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Europe Supports Ukraine Despite Energy Crisis: EU's Von der Leyen | Europe In :60 | GZERO Media

Europe supports Ukraine despite energy crisis: EU’s von der Leyen

Carl Bildt, former prime minister of Sweden, shares his perspective on European politics.

What were the main points of the commission President Ursula von der Leyen's State of Europe speech?

Well, the first point was obviously support for Ukraine in different forms. And she highlighted in particular the need to get Ukraine full access to the European internal market, thus facilitating the long-term development of the Ukrainian economy. The second item that she dealt with quite a lot was, of course, the energy crisis in order to bear and handle the winter as the Russians are cutting the gas.

Second question: what's going to happen in Sweden after the recent election?

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Ukrainian soldiers pose with their national flag outside a Kharkiv village recently liberated from Russia.

Ukrainian Armed Forces/Handout via REUTERS

What We’re Watching: Ukraine retakes Kharkiv, Sweden turns right

Ukraine makes big gains, Putin gets rare pushback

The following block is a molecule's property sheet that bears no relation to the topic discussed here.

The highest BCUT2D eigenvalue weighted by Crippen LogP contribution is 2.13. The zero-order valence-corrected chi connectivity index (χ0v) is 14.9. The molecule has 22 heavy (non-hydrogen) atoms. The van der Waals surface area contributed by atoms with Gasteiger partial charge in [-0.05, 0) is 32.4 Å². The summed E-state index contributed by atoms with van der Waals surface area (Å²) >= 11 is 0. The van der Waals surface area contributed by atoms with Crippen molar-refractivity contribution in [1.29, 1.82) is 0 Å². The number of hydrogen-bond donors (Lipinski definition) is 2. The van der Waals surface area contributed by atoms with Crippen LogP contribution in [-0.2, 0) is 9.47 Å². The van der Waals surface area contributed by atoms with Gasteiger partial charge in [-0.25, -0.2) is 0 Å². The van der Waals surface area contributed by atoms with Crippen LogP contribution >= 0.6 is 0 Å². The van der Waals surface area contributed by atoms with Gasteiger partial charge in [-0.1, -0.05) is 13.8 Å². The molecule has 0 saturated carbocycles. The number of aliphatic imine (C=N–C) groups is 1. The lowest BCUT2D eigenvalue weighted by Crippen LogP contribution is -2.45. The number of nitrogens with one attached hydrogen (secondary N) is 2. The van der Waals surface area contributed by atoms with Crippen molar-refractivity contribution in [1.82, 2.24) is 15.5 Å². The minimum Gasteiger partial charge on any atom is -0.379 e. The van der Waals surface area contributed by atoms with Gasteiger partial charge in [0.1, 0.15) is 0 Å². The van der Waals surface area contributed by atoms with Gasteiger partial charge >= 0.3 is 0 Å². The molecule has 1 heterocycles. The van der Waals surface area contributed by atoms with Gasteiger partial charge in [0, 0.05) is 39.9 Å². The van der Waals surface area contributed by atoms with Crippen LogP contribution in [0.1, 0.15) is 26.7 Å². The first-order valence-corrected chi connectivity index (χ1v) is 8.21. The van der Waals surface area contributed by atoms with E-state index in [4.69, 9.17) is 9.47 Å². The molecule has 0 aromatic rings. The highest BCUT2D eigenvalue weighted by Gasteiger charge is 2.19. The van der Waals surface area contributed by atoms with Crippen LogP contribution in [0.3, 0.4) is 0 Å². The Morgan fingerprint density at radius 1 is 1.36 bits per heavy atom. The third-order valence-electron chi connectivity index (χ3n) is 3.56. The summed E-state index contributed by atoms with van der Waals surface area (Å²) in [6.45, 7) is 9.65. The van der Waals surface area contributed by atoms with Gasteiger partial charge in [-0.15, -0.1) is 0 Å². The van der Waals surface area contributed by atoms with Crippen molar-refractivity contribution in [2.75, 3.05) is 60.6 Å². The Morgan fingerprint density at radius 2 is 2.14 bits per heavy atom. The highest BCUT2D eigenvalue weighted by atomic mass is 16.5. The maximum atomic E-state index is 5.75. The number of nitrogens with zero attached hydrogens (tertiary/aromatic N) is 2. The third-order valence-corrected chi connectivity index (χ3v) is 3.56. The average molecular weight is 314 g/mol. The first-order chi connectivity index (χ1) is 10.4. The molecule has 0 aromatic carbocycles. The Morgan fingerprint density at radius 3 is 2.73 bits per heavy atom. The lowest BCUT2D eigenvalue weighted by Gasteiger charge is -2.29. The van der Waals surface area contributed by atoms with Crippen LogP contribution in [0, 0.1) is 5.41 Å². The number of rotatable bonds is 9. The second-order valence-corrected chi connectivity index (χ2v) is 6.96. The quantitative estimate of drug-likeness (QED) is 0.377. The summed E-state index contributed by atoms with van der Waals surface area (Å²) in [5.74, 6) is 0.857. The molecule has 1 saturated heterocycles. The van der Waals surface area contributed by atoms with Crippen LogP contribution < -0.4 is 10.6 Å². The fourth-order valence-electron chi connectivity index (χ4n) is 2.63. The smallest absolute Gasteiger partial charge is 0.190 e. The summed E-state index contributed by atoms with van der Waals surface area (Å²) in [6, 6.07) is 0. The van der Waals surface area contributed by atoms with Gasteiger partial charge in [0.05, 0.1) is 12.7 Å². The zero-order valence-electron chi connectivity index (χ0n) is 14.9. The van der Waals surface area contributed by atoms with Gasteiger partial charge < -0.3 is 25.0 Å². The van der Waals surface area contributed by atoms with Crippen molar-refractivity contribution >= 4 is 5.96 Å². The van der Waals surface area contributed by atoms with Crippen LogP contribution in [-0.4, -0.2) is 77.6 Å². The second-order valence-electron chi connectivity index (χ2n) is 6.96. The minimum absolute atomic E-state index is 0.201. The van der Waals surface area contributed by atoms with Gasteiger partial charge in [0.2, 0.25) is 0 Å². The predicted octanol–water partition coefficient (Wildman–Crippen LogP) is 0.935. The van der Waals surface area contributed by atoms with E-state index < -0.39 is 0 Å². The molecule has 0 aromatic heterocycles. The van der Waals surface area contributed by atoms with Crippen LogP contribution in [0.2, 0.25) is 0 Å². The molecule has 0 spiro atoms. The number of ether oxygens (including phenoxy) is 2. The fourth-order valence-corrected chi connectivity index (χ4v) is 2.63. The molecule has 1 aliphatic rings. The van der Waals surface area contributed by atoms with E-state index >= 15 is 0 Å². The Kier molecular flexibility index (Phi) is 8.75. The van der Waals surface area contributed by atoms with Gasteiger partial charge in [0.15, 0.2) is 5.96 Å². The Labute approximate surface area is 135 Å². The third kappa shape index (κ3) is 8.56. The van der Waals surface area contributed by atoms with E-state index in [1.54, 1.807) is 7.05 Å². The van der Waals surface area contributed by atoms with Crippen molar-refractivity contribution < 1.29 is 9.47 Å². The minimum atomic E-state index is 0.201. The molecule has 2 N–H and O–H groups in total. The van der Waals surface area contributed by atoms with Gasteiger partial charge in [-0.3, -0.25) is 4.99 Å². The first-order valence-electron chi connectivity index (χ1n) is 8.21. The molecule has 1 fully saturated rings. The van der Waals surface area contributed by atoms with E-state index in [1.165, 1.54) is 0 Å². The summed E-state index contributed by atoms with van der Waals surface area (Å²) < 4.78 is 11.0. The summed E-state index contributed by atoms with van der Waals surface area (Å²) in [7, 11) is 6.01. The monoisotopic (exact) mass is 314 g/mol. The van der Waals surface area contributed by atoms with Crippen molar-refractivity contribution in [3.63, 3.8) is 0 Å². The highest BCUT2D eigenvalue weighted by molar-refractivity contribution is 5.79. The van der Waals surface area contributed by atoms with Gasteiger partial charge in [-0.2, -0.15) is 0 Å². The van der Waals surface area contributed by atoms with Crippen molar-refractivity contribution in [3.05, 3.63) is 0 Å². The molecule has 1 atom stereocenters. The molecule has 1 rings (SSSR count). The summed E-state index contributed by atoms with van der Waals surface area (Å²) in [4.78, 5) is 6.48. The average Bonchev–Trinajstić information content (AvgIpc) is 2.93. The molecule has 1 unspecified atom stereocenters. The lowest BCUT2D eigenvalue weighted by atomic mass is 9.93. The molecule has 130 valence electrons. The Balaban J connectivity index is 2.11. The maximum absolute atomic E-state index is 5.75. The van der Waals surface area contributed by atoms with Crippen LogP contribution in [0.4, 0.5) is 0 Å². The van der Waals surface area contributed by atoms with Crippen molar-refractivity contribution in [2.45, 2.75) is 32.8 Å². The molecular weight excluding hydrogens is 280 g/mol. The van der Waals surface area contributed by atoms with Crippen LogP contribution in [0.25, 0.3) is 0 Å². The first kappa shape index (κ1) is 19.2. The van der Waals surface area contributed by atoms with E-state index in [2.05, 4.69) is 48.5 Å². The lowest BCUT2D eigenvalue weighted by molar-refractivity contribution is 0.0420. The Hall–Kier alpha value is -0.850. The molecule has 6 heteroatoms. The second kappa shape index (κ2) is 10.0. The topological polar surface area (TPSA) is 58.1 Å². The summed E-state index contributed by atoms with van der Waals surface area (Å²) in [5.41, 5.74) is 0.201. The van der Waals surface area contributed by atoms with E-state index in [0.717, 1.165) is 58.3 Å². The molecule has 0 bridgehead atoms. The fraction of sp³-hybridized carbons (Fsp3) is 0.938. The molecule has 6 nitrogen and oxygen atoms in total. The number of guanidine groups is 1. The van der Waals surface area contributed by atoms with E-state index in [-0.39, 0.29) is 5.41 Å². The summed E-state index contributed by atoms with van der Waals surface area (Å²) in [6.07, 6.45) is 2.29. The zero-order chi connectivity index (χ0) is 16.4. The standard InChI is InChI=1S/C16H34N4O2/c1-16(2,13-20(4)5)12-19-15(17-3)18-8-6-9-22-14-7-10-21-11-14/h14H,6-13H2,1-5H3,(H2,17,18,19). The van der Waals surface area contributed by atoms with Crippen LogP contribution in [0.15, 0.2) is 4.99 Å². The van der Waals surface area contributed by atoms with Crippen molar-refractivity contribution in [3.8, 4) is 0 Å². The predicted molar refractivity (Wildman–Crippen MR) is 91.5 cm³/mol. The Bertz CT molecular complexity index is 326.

As the war reached its 200-day mark Sunday, the Ukrainian military made its most significant gains against Russia since the invasion began. President Volodymyr Zelensky said more than 1,000 km of territory had been liberated and promised that the ultimate goal is “de-occupation.” The loss of Izyum and dozens of other Kharkiv towns and villages that had been under Russian occupation was met by Moscow with a flurry of air strikes to knock out power and water in the region. Russia notably admitted on Sunday that it had lost much of the northern Kharkiv region. Meanwhile, Vladimir Putin came under fire from pro-war conservatives and allies like Chechnyan leader Ramzan Kadyrov, who publicly admitted that the “special military operation” was not going to plan. Also, local officials in Putin’s hometown of St. Petersburg petitioned the Duma (parliament) to oust the president for committing alleged treason (they’ve been dealt with swiftly). Finally, there has been some relief at the Zaporizhzhia nuclear power plant in southern Ukraine: after losing all power and the ability to cool its last functioning reactor, the facility was finally reconnected to a backup power line on Sunday.

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Annie Gugliotta

What We’re Watching: Australia’s climate bill, Ukraine’s progress, Sweden’s election

Australia passes climate bill after a decade